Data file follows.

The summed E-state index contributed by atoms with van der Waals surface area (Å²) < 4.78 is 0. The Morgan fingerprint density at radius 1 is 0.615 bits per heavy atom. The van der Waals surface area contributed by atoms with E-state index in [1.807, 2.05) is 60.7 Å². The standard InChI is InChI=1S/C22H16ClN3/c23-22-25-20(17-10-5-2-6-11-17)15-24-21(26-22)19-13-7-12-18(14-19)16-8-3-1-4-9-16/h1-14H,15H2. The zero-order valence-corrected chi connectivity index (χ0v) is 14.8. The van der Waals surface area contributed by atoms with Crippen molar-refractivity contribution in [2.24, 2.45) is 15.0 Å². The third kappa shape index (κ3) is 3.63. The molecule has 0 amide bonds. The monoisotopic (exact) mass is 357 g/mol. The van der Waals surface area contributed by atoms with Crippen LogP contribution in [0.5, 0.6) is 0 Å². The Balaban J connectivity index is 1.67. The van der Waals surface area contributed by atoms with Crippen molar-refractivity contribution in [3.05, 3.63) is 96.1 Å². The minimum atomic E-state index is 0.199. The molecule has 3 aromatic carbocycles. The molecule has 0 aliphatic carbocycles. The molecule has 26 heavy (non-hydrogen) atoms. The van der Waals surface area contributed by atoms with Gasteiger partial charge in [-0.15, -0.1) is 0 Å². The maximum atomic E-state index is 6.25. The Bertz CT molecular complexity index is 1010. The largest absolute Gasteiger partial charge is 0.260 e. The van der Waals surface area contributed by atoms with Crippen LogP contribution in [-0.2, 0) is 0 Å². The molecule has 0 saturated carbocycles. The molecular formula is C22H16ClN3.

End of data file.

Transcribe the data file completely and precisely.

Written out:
The summed E-state index contributed by atoms with van der Waals surface area (Å²) < 4.78 is 0. The Morgan fingerprint density at radius 1 is 0.615 bits per heavy atom. The van der Waals surface area contributed by atoms with E-state index in [1.807, 2.05) is 60.7 Å². The standard InChI is InChI=1S/C22H16ClN3/c23-22-25-20(17-10-5-2-6-11-17)15-24-21(26-22)19-13-7-12-18(14-19)16-8-3-1-4-9-16/h1-14H,15H2. The zero-order valence-corrected chi connectivity index (χ0v) is 14.8. The van der Waals surface area contributed by atoms with Crippen molar-refractivity contribution in [2.24, 2.45) is 15.0 Å². The third kappa shape index (κ3) is 3.63. The molecule has 0 amide bonds. The monoisotopic (exact) mass is 357 g/mol. The van der Waals surface area contributed by atoms with Crippen LogP contribution in [0.5, 0.6) is 0 Å². The Balaban J connectivity index is 1.67. The van der Waals surface area contributed by atoms with Crippen molar-refractivity contribution in [3.05, 3.63) is 96.1 Å². The minimum atomic E-state index is 0.199. The molecule has 3 aromatic carbocycles. The molecule has 0 aliphatic carbocycles. The molecule has 26 heavy (non-hydrogen) atoms. The van der Waals surface area contributed by atoms with Gasteiger partial charge in [-0.15, -0.1) is 0 Å². The maximum atomic E-state index is 6.25. The Bertz CT molecular complexity index is 1010. The largest absolute Gasteiger partial charge is 0.260 e. The van der Waals surface area contributed by atoms with Crippen LogP contribution in [-0.2, 0) is 0 Å². The molecule has 0 saturated carbocycles. The molecular formula is C22H16ClN3.